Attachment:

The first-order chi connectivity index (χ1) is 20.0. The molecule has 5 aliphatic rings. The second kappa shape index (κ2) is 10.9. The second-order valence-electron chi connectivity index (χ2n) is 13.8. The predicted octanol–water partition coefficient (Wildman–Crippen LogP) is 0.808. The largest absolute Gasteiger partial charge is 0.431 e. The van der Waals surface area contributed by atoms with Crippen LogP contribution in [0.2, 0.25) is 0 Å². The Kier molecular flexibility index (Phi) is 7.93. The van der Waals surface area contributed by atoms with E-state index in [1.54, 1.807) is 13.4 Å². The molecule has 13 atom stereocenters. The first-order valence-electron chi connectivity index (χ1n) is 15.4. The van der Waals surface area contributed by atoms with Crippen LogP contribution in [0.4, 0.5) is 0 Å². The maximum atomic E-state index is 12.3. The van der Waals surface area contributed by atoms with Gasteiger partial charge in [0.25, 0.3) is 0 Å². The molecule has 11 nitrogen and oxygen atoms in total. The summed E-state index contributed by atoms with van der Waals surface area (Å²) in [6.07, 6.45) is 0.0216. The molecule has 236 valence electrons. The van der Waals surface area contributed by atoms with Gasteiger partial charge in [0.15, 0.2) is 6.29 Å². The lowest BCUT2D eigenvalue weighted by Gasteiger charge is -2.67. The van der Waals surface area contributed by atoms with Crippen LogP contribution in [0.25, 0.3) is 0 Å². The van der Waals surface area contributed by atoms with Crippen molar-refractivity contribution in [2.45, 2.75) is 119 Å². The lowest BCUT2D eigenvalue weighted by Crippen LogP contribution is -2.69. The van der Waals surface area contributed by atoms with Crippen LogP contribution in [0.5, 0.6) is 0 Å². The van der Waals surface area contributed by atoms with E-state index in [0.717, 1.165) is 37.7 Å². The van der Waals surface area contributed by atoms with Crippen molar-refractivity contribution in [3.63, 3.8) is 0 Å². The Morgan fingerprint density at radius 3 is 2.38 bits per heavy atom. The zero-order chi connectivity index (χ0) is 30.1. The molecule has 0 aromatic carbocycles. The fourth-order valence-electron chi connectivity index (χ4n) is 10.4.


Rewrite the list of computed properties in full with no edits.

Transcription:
The first-order chi connectivity index (χ1) is 20.0. The molecule has 5 aliphatic rings. The second kappa shape index (κ2) is 10.9. The second-order valence-electron chi connectivity index (χ2n) is 13.8. The predicted octanol–water partition coefficient (Wildman–Crippen LogP) is 0.808. The largest absolute Gasteiger partial charge is 0.431 e. The van der Waals surface area contributed by atoms with Crippen LogP contribution in [0.2, 0.25) is 0 Å². The Kier molecular flexibility index (Phi) is 7.93. The van der Waals surface area contributed by atoms with E-state index in [1.54, 1.807) is 13.4 Å². The molecule has 13 atom stereocenters. The first-order valence-electron chi connectivity index (χ1n) is 15.4. The van der Waals surface area contributed by atoms with Crippen LogP contribution in [0.4, 0.5) is 0 Å². The maximum atomic E-state index is 12.3. The van der Waals surface area contributed by atoms with Gasteiger partial charge in [0.25, 0.3) is 0 Å². The molecule has 11 nitrogen and oxygen atoms in total. The summed E-state index contributed by atoms with van der Waals surface area (Å²) in [6.07, 6.45) is 0.0216. The molecule has 236 valence electrons. The van der Waals surface area contributed by atoms with Gasteiger partial charge in [0.15, 0.2) is 6.29 Å². The lowest BCUT2D eigenvalue weighted by Gasteiger charge is -2.67. The van der Waals surface area contributed by atoms with Crippen LogP contribution in [0.25, 0.3) is 0 Å². The van der Waals surface area contributed by atoms with Crippen molar-refractivity contribution in [2.45, 2.75) is 119 Å². The lowest BCUT2D eigenvalue weighted by Crippen LogP contribution is -2.69. The van der Waals surface area contributed by atoms with Crippen LogP contribution in [0.5, 0.6) is 0 Å². The van der Waals surface area contributed by atoms with E-state index in [0.717, 1.165) is 37.7 Å². The van der Waals surface area contributed by atoms with Crippen molar-refractivity contribution in [3.63, 3.8) is 0 Å². The Morgan fingerprint density at radius 3 is 2.38 bits per heavy atom. The zero-order chi connectivity index (χ0) is 30.1. The molecule has 0 aromatic carbocycles. The fourth-order valence-electron chi connectivity index (χ4n) is 10.4.